Ben here with today's edition of #BenInNature presented by our friends at Carter Bank & Trust!

Ben here with today's edition of #BenInNature presented by our friends at Carter Bank & Trust!

Ben here with today's edition of #BenInNature presented by our friends at Carter Bank & Trust!

Since I first started doing these nature posts, I've had a goal of one day taking some really nice, clear photos of a pileated woodpecker (Dryocopus pileatus). As you can see, that day has not yet arrived, but let's talk about pileated woodpeckers anyway!

The pileated woodpecker is the largest woodpecker in the U.S. (with the possible exception of the ivory-billed woodpecker, but despite my fervent wishes to the contrary, that species is probably extinct). These magnificent birds can be found year-round in the southeastern U.S., up along the east coast, and then west through Canada and back down into the Pacific Northwest and California. They're also one of our easiest woodpeckers to identify given that they're nearly the size of a crow!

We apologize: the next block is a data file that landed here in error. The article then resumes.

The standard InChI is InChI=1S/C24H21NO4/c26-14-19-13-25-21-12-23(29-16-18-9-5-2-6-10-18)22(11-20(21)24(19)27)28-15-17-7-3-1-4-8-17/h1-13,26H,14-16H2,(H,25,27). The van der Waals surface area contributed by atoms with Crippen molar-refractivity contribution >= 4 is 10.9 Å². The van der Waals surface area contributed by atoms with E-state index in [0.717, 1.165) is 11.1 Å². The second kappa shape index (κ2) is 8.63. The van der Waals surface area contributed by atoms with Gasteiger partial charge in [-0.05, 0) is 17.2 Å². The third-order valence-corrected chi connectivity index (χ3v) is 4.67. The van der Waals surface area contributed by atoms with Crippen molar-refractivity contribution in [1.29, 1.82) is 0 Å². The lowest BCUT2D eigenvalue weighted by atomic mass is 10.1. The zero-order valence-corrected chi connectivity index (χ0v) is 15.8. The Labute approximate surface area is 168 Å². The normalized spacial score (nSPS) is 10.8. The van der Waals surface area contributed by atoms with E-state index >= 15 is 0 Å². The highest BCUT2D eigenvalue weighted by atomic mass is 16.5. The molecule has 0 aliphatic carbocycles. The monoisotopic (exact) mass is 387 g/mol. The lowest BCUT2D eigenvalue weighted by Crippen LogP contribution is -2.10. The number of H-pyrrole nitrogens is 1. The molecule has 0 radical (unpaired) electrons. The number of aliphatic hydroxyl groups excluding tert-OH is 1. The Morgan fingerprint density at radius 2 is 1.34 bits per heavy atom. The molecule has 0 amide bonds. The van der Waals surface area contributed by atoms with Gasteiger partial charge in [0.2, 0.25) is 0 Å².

These woodpeckers favor mature hardwood forests, and they mainly eat insects such as carpenter ants and beetle grubs. They will hammer large, nearly rectangular holes into trees in their search for food, and they will also forage on the ground. If you're very lucky, they may also visit your suet feeder in the winter months!

Pileated woodpeckers make their nests by excavating large cavities in dead or dying trees. These nest cavities can be so large that they sometimes cause smaller trees to break in half! However, these nest cavities benefit more than just the woodpeckers; in future years, they provide nests for owls and other birds.

Even if you don't see a pileated woodpecker, you can listen for their call; it's a distinctive high, whinnying cry that almost sounds like something from the tropics.

ABOUT #BenInNature
Social distancing can be difficult, but it presents a great opportunity to become reacquainted with nature. In this series of posts, Administrator of Science Ben Williams ventures outdoors to record a snapshot of the unique sights that can be found in the natural world. New updates are posted Monday - Friday, with previous posts highlighted on the weekends. This series of posts is made possible thanks to the support of VMNH Corporate Partner Carter Bank & Trust (

If you discover something in nature that you would like help identifying, be sure to message us right here on Facebook with a picture (please include location and date of picture) and we'll have our experts help you identify it!

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